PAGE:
Okay then. The holidays are done and so are the ridiculously massive cooking projects... well at least until the next one! They have a diet/fitness incentive program at work and that was the impetus I needed to get off my butt or get my butt off of me actually. So the carb/calorie counting begins anew with the new year. I was never one to watch what I ate when I tried to lose weight but rather I would watch how much I ate. Now I'm gonna do both. But that doesn't mean I've lost my sense of taste. Take this picture of the topping on the salad we just had. It's got a huge pile of baby spinach topped with sliced strawberries, Valdosta pecans w/craisins, goat cheese, and there was also some fried shallots sprinkled on top after the dressing. The dressing I made from a 1/2 cup of Fischer and Wieser Roasted Raspberry Chipotle Sauce, a cup of balsamic vinegar, about 5 large minced cloves of roasted garlic, two tablespoons of minced shallot, about a 1/2 teaspoon of coarse ground black pepper and a 1/2 teaspoon of dried thyme (normally I would have added about a 1/2 cup of Country Style Dijon mustard too but sadly we were out...). I like a tasty salad a rich non-creamy soup, vegetables in general so I think I'm gonna do alright sticking with my new direction in eating so hopefully soon you'll be seeing a lot less of me...  when you see me! I'll try to post pics and recipes of the especially tasty "diet" foods I prepare. Healthy New Year 2012!

Monday, January 2, 2012

Osechi Ryori 2012

fresh shitakes
 Seems like every year I swear I'm giving up cooking Osechi Ryori or traditional Japanese New Year's food. There's soooo much work involved! I guess it would be easier if I didn't have such a high standard to try to achieve. My mom was an amazing cook and would be up for days cooking wonderful New Year's dishes and all by herself! Well, I caved and went ahead and made some dishes and with the help of my wife, daughter, brother, and nephew it was another tasty New Year!

  deep fried mochi

chicken, miso, and fresh shitake Ozoni soup poured over the deep fried mochi. Lucky New Year's soup!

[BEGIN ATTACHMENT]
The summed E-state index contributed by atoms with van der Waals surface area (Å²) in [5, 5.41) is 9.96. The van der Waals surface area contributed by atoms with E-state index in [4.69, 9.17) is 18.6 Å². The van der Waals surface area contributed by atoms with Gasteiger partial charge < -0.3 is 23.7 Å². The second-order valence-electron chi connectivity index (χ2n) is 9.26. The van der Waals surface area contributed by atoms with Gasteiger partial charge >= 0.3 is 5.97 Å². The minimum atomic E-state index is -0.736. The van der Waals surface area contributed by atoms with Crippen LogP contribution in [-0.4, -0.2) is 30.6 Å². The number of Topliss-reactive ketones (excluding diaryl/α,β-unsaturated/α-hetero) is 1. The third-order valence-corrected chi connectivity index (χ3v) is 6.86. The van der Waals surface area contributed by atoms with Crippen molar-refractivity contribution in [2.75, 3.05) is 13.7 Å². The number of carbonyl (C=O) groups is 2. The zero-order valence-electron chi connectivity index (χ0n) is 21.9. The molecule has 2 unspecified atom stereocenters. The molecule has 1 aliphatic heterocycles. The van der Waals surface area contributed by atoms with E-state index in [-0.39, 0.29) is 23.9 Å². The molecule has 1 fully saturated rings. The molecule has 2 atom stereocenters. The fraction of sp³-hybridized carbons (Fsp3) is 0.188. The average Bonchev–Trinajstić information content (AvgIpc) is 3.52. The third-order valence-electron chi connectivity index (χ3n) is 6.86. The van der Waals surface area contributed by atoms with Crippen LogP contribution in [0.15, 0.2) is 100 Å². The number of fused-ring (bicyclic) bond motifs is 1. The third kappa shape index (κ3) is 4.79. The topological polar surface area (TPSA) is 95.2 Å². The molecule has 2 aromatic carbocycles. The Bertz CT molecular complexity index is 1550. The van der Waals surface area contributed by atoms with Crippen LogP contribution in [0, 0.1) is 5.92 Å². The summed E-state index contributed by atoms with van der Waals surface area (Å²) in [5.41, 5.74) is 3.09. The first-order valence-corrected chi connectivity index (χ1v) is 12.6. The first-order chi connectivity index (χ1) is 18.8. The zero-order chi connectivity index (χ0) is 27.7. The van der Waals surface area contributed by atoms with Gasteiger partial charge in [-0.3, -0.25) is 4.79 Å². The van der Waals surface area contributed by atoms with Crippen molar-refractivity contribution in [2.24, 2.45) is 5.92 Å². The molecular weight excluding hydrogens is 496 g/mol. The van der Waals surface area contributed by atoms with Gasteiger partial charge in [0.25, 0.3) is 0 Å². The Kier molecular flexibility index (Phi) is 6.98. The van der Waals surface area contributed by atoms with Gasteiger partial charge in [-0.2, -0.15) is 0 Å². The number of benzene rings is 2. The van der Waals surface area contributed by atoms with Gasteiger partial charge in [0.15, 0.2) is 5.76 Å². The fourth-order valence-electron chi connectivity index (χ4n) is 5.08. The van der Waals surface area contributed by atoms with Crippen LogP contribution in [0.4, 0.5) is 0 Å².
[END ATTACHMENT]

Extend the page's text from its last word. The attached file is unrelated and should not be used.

Buta No Kakuni
 my mom always made a dish called nishime which I have to admit was one of my least favorites because of the too subtle for my taste flavor. It's basically simmered root vegetables stew. So, I decided to kick it up a notch by combining another traditional J-nese dish called Buta No Kakuni (which is a sake simmered pork belly) with an umami nishime. The pork has been cooked twice for a total of about 5 hours.


 In the nishime there is : Araimo (small taro), fresh shitake, bamboo points, lotus roots, carrots, daikon, gobo (burdock root), and kombu (kelp) and the buta no kakuni was added at the end.

Kinpira gobo
one of my favorite dishes is kinpira gobo which is match-sticked burdock root, carrots,  kombu, and crushed red chile, stir fried and then simmered in shoyu, sake', and sugar and finally topped with roasted sesame seeds.


Nishime and Kinpira Gobo

 So, once again the osechi cook was on and it turned out pretty good. There was cucmber, crab, wakame salad, sashimi, tons of sushi, tempura (including some teriyaki marinated prime New York steak), green beans with sesame dressing, octopus with miso dressing, oh! and a monster pile of chicken maze gohan, well there were several more dishes and a few we forgot (again this year!) to put out but all in all. I think it was a Happy New Year meal for family and friends! Hope yours rocked too!